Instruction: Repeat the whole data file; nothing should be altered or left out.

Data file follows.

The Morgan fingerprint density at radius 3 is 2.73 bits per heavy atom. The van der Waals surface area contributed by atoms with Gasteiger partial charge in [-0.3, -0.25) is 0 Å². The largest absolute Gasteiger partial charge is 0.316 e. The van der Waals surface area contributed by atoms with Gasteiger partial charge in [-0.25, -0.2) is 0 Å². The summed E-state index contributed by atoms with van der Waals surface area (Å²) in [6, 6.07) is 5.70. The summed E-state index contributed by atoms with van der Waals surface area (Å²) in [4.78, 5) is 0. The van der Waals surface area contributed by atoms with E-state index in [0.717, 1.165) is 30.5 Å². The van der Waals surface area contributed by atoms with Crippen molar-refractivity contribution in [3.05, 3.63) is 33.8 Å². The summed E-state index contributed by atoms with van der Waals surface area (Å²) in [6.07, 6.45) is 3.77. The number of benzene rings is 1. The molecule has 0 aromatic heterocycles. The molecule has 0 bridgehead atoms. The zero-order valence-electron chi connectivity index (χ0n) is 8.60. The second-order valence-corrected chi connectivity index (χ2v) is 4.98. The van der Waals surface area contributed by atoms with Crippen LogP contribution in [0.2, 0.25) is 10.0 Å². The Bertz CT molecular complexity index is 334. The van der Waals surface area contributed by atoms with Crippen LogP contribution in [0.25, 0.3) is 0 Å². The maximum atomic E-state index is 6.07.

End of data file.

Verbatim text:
The Morgan fingerprint density at radius 3 is 2.73 bits per heavy atom. The van der Waals surface area contributed by atoms with Gasteiger partial charge in [-0.3, -0.25) is 0 Å². The largest absolute Gasteiger partial charge is 0.316 e. The van der Waals surface area contributed by atoms with Gasteiger partial charge in [-0.25, -0.2) is 0 Å². The summed E-state index contributed by atoms with van der Waals surface area (Å²) in [6, 6.07) is 5.70. The summed E-state index contributed by atoms with van der Waals surface area (Å²) in [4.78, 5) is 0. The van der Waals surface area contributed by atoms with E-state index in [0.717, 1.165) is 30.5 Å². The van der Waals surface area contributed by atoms with Crippen molar-refractivity contribution in [3.05, 3.63) is 33.8 Å². The summed E-state index contributed by atoms with van der Waals surface area (Å²) in [6.07, 6.45) is 3.77. The number of benzene rings is 1. The molecule has 0 aromatic heterocycles. The molecule has 0 bridgehead atoms. The zero-order valence-electron chi connectivity index (χ0n) is 8.60. The second-order valence-corrected chi connectivity index (χ2v) is 4.98. The van der Waals surface area contributed by atoms with Crippen LogP contribution in [0.2, 0.25) is 10.0 Å². The Bertz CT molecular complexity index is 334. The van der Waals surface area contributed by atoms with Crippen LogP contribution in [0.25, 0.3) is 0 Å². The maximum atomic E-state index is 6.07.